Advance to Ventnor I

Advance to Ventnor I

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     Ventnor City is a charming resort community on New Jersey's Absecon Island, snuggled between Margate City and the more famous Atlantic City.  In the Spring of 1939  Richard W. Wayne, president of the Ventnor City Chess Club announced what appeared to have been a long thought-out plan devised in conjunction with both the chess club and the city officials to hold an ambitious chess tournament that might prove beneficial to both. 
     In the first press release, Wayne was quoted:

   At the Ventnor City Chess Club's annual dinner it was announced that the town of Ventnor City wll sponsor an invitation tournament to be participated in by twelve of the leading players of the Eastern States.  Invitations have been sent to the following: Arnold Denker, New York State Champion. Jacob Levin, Pennsylvania State Champion; Harold Morton; New England States Champion and finalist 1938 United States championship; Harold Burdge, New Jersey State Champion; Fred Reinfeld, A.E. Santasiere. Milton Hanauer, all former New York State Champions and finalists 1938 United States championship; Barney Winkleman and Harry Morris, former Pennsylvania State Champion; Edgar T. McCormick, 1938 North Jersey Champion; and T. E. Knorr of North Jersey.  This strong lineup should make for a tournament of national interest and importance, the winner of which may well lay claim to the Eastern State championship.
     The tournament will be played at the Ventnor Municipal Pier commencing on July 8, and terminating Sunday, July 16.
     We would also like to offer our sincere congratulations to the Mayor and City Councilmen who have the foresight to undertake a project which will undoubtedly bring international publicity to our city. The tournament will be under the direction of the Ventnor City Chess Club.  Attractive cash prizes have been offered by the City of Ventnor, two additional prizes have already been offered by anonymous donors and a brilliancy prize of $10 has been offered by Louis Kligerman.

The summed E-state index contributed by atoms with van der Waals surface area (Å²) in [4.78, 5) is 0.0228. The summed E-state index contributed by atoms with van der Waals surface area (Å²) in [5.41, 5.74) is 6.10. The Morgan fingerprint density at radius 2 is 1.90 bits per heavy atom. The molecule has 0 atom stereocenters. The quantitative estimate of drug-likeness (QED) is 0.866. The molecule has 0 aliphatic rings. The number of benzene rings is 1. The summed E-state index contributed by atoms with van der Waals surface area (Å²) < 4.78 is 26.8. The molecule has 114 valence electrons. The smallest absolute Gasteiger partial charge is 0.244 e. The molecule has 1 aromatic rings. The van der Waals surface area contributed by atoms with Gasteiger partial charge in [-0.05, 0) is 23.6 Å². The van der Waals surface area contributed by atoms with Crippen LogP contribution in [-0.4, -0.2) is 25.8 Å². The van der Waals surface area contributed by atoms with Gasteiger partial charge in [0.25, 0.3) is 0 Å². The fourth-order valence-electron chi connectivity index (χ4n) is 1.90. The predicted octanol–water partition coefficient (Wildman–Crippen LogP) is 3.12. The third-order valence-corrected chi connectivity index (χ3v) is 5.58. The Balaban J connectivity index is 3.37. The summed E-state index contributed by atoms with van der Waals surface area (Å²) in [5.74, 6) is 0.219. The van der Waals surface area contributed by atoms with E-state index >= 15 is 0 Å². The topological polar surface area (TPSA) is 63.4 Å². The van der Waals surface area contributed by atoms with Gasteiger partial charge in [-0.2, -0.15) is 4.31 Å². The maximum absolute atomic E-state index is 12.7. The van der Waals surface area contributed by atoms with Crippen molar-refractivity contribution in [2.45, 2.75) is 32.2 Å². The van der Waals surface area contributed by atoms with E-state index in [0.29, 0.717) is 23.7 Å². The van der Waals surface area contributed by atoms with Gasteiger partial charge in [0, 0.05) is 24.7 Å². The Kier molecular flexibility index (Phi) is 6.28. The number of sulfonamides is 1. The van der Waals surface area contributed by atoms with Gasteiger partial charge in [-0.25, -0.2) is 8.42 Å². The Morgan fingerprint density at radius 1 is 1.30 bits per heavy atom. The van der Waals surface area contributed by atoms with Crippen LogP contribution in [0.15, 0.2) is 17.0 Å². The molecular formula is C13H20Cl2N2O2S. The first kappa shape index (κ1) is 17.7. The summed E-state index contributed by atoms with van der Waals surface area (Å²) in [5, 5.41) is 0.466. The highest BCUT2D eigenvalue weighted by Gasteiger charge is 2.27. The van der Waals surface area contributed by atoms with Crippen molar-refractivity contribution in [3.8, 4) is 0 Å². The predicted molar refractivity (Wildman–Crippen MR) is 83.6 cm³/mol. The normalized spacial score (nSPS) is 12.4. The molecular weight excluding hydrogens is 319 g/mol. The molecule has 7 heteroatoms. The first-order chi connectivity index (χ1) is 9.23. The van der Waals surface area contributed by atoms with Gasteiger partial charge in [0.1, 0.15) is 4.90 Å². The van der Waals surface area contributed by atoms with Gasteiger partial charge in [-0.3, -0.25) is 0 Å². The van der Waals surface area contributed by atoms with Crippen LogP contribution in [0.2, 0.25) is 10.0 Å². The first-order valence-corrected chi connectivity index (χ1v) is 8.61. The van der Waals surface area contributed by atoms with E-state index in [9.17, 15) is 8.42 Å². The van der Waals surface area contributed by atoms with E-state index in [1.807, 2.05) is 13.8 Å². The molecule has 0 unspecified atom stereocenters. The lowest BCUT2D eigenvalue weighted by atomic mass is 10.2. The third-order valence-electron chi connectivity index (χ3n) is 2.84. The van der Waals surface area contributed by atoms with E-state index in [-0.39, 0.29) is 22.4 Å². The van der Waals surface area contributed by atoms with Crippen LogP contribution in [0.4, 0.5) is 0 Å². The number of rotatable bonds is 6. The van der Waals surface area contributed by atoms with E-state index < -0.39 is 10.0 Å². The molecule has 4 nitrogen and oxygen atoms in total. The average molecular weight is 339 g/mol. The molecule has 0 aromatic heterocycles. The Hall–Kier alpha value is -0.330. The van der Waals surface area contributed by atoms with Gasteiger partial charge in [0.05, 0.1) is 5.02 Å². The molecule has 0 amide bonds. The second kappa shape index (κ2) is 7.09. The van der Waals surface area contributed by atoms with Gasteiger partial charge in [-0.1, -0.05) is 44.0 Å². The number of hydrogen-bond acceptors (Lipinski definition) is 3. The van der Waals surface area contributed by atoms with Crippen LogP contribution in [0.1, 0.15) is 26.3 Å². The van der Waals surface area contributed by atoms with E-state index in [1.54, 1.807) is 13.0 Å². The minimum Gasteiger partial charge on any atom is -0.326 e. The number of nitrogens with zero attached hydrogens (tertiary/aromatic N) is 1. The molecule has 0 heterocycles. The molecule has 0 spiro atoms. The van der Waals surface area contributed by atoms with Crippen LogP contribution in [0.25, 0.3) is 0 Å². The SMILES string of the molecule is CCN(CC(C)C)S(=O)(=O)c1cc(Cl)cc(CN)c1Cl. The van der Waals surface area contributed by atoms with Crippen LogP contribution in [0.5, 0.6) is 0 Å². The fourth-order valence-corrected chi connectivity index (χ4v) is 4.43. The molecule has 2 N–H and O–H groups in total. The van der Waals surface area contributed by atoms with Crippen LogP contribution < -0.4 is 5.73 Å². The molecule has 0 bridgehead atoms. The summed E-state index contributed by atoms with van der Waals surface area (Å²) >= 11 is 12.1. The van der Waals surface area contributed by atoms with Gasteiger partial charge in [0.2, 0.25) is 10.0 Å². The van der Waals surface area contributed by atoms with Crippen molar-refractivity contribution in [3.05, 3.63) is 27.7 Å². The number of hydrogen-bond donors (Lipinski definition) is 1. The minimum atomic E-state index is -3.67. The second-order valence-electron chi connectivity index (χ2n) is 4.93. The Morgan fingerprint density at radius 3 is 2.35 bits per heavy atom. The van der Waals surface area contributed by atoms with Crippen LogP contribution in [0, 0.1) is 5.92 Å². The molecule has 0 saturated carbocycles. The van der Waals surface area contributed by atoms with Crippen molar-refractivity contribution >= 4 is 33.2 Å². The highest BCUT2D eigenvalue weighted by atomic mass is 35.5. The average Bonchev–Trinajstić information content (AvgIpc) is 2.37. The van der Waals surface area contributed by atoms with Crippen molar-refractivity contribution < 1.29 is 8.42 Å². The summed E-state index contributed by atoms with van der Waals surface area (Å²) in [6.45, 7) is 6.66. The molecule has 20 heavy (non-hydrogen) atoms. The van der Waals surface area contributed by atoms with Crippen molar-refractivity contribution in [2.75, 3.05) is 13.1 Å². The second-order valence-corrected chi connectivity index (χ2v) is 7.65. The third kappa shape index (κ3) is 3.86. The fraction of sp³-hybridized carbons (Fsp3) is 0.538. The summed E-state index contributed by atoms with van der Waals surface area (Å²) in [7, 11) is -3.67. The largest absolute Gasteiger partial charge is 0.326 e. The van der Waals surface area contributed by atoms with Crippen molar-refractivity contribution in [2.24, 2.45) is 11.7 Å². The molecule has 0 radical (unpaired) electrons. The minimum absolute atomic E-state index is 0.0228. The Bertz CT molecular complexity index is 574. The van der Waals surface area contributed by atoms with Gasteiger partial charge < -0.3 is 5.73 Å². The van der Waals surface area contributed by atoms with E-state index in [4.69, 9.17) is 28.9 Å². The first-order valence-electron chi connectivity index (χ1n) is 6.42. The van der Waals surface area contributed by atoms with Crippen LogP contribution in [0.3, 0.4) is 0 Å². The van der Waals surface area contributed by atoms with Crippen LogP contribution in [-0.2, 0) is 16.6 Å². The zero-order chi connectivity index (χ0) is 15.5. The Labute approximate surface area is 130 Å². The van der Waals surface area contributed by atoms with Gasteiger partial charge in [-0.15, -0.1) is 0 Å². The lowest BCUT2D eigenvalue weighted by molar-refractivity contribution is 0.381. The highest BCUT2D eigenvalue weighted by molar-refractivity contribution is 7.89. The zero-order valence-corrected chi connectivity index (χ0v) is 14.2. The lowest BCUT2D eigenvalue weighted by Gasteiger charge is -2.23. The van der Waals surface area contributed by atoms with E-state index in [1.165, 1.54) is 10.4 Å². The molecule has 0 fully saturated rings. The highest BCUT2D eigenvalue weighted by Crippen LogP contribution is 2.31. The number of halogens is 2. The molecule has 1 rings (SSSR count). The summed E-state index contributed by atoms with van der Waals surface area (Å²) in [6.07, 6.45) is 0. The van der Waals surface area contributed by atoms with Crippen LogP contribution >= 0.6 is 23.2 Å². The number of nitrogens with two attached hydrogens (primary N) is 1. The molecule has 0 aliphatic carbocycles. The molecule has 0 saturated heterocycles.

In view of the fact that there are so few tournaments of this caliber this side of the Atlantic, it is earnestly hoped that all chess players within reach of Ventnor City will support this event to the utmost by their attendance and contributions.
     The committee in charge of the tournament will be: Harry H. Hodson, Mayor of Ventnor City, Daniel McD. Bruner, Councilman; Richard W. Wayne, tournament director; J. Roy Dessauer, referee; Louis Kligerman, treasurer; and Gerald H. Phillips,secretary, to whom all correspondence relating to this tournament should be sent...
NY "Post" May, 27, 1939

nullfrom "Chess Review" Aug.-Sept. 1940

     The tournament proved to be so successful, that the Ventnor City Chess Club envisioned this seaside community becoming a second Hastings. The tournaments were in fact held annually until 1945.   An event was planned for 1946 but canceled due to conflicts.  In 1947 the tournament was changed from an invitational to an open, but failing to live up to expectations with only 20 participants, it was the Ventnor City's final year as a chess destination.

The Venue

     During the first half of the 20th century, Atlantic City was a premier vacation spot with many large, fine hotels as well as a host of smaller accommodations. Express rail lines, such as the "Blue Comet" and the "Flying Spray" from New York City or the "Ocean Wave" from Philadelphia made the area extremely and affordably  accessible.

null1940s sign showing the island being 125 miles from NY and 60 miles from Philadelphia


Atlantic City, 1940

     Ventnor City, while less glamorous than its neighbor, benefited from its proximity.

     The venue for the invitational would be the Ventnor Municipal Pier.  Atlantic City had in the course of its history many large and fabled piers such as Steele Pier, the Million Dollar Pier and the Garden Pier, but Ventnor City had only one.


     The Municipal Pier was  built in 1914.

null"The Municipal Journal, Dec. 24, 1914

     It wasn't yet the elaborate structure in the above postcard.  13 years after the original pier was constructed, Ventnor City invested in a grand renovation:

nullPhiladelphia "Inquirer" Sept. 12, 1927

     13 seems to be a significant number because on August 1, 1940, 13 years after the renovation, this pier burned, leaving only two structures, those on the shore side, null


     The fire occurred after just the two tournaments detailed below had been held.  However, the tournaments continued to be played on the site.


———   The Tournaments   ———




     The above announcement was released shortly before the July 8-16 tournament.